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The politics of hope

Jason has a blogpost up this AM where he basically can’t understand the appeal of Barack Obama to a sizable portion of the voters in the Democratic primaries, and he dismisses Obama as a person with little or no achievements, who is winning votes because he’s charismatic. He further states that we’d “never” elect the equivalent of Obama here in Canada.

I’ll try to answer some of Jason’s puzzlement. I believe people are drawn to Obama because they view him as being someone different, someone new, and that offers them excitement and hope (the fact that he is a great orator about those themes obviously helps too). For example, look at how much of the youth vote he is making excited enough to want to come out and vote. I’d LOVE a candidate like that in Canada who could inspire the normally apathetic 18-29 year old demographic to care about their democratic right and visit the ballot box. Sure, he has no “experience”, but perhaps people want someone with no baggage. I think Jason dismisses his appeal and him far too easily.

And, final point, we’ve ALREADY elected the Canadian equivalent of Barack Obama, a man with charisma and powerful oratory, as well as little experience in politics when he was chosen leader and eventually PM. His name was Pierre Elliott Trudeau.

UPDATE: Just a little further response to Jason from his comments section – talking tough to a bunch of premiers at one premiers conference doesn’t somehow give Trudeau more experience then Obama. I think we can all tell who Jason is rooting for.


21 comments to The politics of hope

  • Well, despite the clarification, the best financed campaigns don’t always win.

    I guess the clarification wasn’t clear enough. I don’t think anyone ever suggested that the best financed campaign would be a winner. Again, the point was that the ability to raise funds is an indication of supportnot a predictor of success.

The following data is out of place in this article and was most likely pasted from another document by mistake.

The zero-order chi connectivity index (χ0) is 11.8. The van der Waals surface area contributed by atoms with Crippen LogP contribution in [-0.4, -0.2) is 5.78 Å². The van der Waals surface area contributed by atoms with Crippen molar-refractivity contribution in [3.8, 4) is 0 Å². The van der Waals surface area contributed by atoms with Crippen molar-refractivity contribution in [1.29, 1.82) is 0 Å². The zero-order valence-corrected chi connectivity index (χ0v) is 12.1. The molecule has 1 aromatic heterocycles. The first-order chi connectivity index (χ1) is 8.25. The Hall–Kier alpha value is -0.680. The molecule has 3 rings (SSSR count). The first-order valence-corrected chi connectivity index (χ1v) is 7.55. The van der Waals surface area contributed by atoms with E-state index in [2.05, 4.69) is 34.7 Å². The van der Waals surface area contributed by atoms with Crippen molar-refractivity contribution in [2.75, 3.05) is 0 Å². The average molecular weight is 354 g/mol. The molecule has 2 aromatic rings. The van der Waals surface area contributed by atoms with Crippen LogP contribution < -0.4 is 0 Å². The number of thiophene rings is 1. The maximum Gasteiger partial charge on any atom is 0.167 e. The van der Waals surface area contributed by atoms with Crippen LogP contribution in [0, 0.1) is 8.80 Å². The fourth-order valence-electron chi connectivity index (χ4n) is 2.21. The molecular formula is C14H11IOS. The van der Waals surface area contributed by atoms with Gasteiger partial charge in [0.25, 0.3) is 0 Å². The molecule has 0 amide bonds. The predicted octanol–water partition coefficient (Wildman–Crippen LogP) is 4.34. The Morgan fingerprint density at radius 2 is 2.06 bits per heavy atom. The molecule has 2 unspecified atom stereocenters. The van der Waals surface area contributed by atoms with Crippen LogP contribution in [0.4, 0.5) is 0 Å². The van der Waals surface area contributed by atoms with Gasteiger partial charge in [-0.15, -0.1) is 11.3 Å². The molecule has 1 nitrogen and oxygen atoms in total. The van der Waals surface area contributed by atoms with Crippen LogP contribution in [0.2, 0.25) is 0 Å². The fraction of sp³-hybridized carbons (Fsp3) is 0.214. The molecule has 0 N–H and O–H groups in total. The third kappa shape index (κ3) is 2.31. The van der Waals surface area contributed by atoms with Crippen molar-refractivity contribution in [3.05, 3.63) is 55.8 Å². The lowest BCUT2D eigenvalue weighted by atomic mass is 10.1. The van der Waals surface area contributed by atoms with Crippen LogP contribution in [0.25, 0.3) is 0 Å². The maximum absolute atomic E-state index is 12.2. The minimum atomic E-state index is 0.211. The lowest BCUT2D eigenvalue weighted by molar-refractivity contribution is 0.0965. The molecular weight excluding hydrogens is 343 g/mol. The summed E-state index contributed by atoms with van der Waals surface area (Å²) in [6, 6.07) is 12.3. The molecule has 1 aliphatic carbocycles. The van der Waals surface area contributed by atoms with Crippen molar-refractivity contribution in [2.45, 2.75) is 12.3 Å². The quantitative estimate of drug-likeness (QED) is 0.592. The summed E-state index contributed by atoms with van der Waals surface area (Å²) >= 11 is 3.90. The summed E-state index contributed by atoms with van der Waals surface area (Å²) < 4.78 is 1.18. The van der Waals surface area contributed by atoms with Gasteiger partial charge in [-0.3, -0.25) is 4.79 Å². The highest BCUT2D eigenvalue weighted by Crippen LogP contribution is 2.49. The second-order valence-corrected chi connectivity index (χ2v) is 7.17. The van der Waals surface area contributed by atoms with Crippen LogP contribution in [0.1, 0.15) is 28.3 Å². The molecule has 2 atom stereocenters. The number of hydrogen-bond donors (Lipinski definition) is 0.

Lately, Obama has been able to raise money more easily that Clinton. Hillary just announced yesterday that she had invested $35 million of her own money into her campaign. That shows that she, like Romney, have deep pockets. It doesn’t guarantee success or indicate strong support. Romney’s biggest single campaign contributor is Romney. Hillary’s biggest single campaign contributor is Hillary.

    US presidential campaigns do require mega money to win, though. McCain nearly dropped out last year due to a lack of funds. If he’d not borrowed heavily, he would not still be in the race. Money may not win (I agree it doesn’t) but without tens of millions per month, a candidate may as well throw in the towel.


  • Joseph Angolano

    How do those MSNBC numbers jive with the CNN numbers? They are nowhere near each other. I was using CNN numbers when I said that Hillary is ahead. And indeed, in the CNN numbers, she is ahead. They count superdelegates, but if you take them away from the CNN numbers, the numbers still don’t jive. That’s a methodology question.

    As for this race, I just call it as I see it and looking at this coldly and rationally. A 50-50 split with the rest of the states is no good for Obama, since Hillary does lead in the superdelegate count (and in the CNN count, but leave that aside). If he takes both Virginia and Maryland (and it can happen), I will change my tune. And he still needs McCain to lock up the Republican nomination. He needs those independents. That is what Obama needs to do to win. Some spin for Hillary.

    "You might state that super-delegates aren’t counted in that, but I highly doubt unelected delegates are going to override the choice of the electorate if it ends up Obama has more regular delegates at the Convention"

    Complain as you should, but that is what superdelegates are there for in the Democratic race. So many of them, unlike the Republicans, were created by the Democratic Party so to override a popular decision (i.e., Jimmy Carter, who the Democratic greybeards detested).  I doubt very much that they will bow to popular decision as you imply. They will vote as their conscience dictates and do what they think is best for the party. They could well think that Obama is best for the party. We do not know yet.

    Well, despite the clarification, the best financed campaigns don’t always win. The MMP vote is probably the best example out there, and it just so happens that it was a debate that you and I were on opposing sides. Who knew that it would be such a raw nerve for you. If you don’t like me mentioning MMP, I’ll give you two examples that you might like a bit more. If the campaign that has more money wins, then the Charlottetown Accord should have passed, and John Tory should be the current premier of Ontario. Two more examples that might not get you so upset.